Molly Perkins was a young woman of simple means and simpler character. She worked hard, but not that hard, at the Tim Horton’s near the university she’d once attended but from which she’d failed to graduate, and lived with three roommates in a two-bedroom apartment a mere ten minute walk from work.
It was a grey and drizzly Monday morning, only fifteen minutes into her shift, when a customer had told her “I hope you’re happy.” She was pretty sure he was being sarcastic because he’d angrily tossed a few pennies into the tip jar as he’d said it, and pennies weren’t even legal tender anymore. He’d been displeased because the cheese on his breakfast sandwich covered only half of his bagel. He’d unwrapped it at the cash, inspected it carefully, deemed it unworthy of his high standards, and rejected it, which was fairly unusual. Most people didn’t look at their breakfast sandwiches from Tim Horton’s. They probably brought them to work and then ate them at their desks at their fancy office jobs. This man had insisted on having another one made for him, which was pretty annoying during the morning rush. They made another one, and it still wasn’t what he wanted, but he said something about being late for an important meeting and took the sandwich anyway. Molly wondered if he always carried around obsolete pennies just for the purpose of flipping off fast-food workers. Regardless, his snarky remark had made her think.
“I hope you’re happy.” Was she happy? No, she most definitely was not. In fact, she’d only ever really been happy once in her life, and that was when she’d been about fourteen years old, and had spent a few weeks at her grandmother’s cottage in Victoria. It had been the best summer of her life, but not because there was anything so great about Victoria and not because she was especially close to her grandmother. Come to think of it, it was more her lack of a relationship with her gran that had made the vacation so good. She’d been completely left to her own devices for the first and only time in her life.
Molly was twenty-nine now, just a few months away from thirty, and she was quite convinced that her life was unbearable. Someone in their thirties should live in a house, with a husband, and a kid, or at least a dog. Not in a shitty apartment, sharing a tiny room with a large roommate. Every day was the same. She had to wake up extra early every morning to get enough time in the washroom, and then she had to spend all day being yelled at by her manager, and cleaning up after sloppy college kids. Then she’d get home and she’d have to clean up after her roommates, ’cause god knew they weren’t going to do it and she needed at least a bit of tidiness in her life. She’d eat leftover bagels and doughnuts for dinner and watch Big Brother Canada, and then everything would happen all over again the next day.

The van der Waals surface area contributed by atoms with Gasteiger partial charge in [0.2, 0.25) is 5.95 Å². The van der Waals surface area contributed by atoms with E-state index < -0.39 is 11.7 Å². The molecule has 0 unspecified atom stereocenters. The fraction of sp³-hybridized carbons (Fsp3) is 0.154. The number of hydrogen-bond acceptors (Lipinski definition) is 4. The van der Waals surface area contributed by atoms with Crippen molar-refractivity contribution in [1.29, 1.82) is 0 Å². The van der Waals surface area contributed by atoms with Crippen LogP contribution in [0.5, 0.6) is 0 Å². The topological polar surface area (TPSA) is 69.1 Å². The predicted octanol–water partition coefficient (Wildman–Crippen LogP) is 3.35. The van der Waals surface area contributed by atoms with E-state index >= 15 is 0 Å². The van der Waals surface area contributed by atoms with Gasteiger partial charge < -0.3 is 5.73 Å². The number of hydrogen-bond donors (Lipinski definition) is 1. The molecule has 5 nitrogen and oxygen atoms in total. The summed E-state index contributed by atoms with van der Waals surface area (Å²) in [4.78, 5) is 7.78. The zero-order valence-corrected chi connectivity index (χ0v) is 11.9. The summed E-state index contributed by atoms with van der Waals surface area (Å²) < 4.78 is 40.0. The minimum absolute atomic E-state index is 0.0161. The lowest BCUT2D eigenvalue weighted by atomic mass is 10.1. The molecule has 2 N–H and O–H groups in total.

She needed to get back to Victoria. Not to be with her gran, just to be there. Just to start over. It was warmer there for one thing, and nicer. She remembered water, and lots of flowers. She’d been a kid when last she’d visited, so she’d spent most of her time at the beach. She wouldn’t be able to do that so much now, as an adult she’d need to get a job, but they probably had tons of Tim Hortons in Victoria.
When she got home that night she propped her laptop up on her knees and ate a stale muffin while researching airfare to B.C. Before she’d even finished her muffin she closed her laptop and tried to think of an alternate plan. Airfare to Victoria was insurmountably expensive. But she’d mailed her gran a package before, which had been pretty cheap. She rifled through the junk drawer, where she was pretty sure one of her roommates, the one who always left cracker boxes open so all the crackers go stale, kept stamps. She found a whole roll! It was probably best to use as many as possible, just in case.
The next morning, Molly looked up her grandmother’s address on her phone and then wrote it down on a large piece of paper, which she scotch taped to her chest. The tape wasn’t really sticking so she went to the store and got packing tape. Then she covered herself in stamps and marched over to the mailbox right outside the pharmacy. She opened the slot, hefted herself up, and crawled inside, but just her luck, her feet got stuck. Molly wiggled and strained and finally she simply kicked off her booties, which fell outside the mailbox, and dropped down to the bed of letters below. It was fine, she’d just get new shoes in Victoria.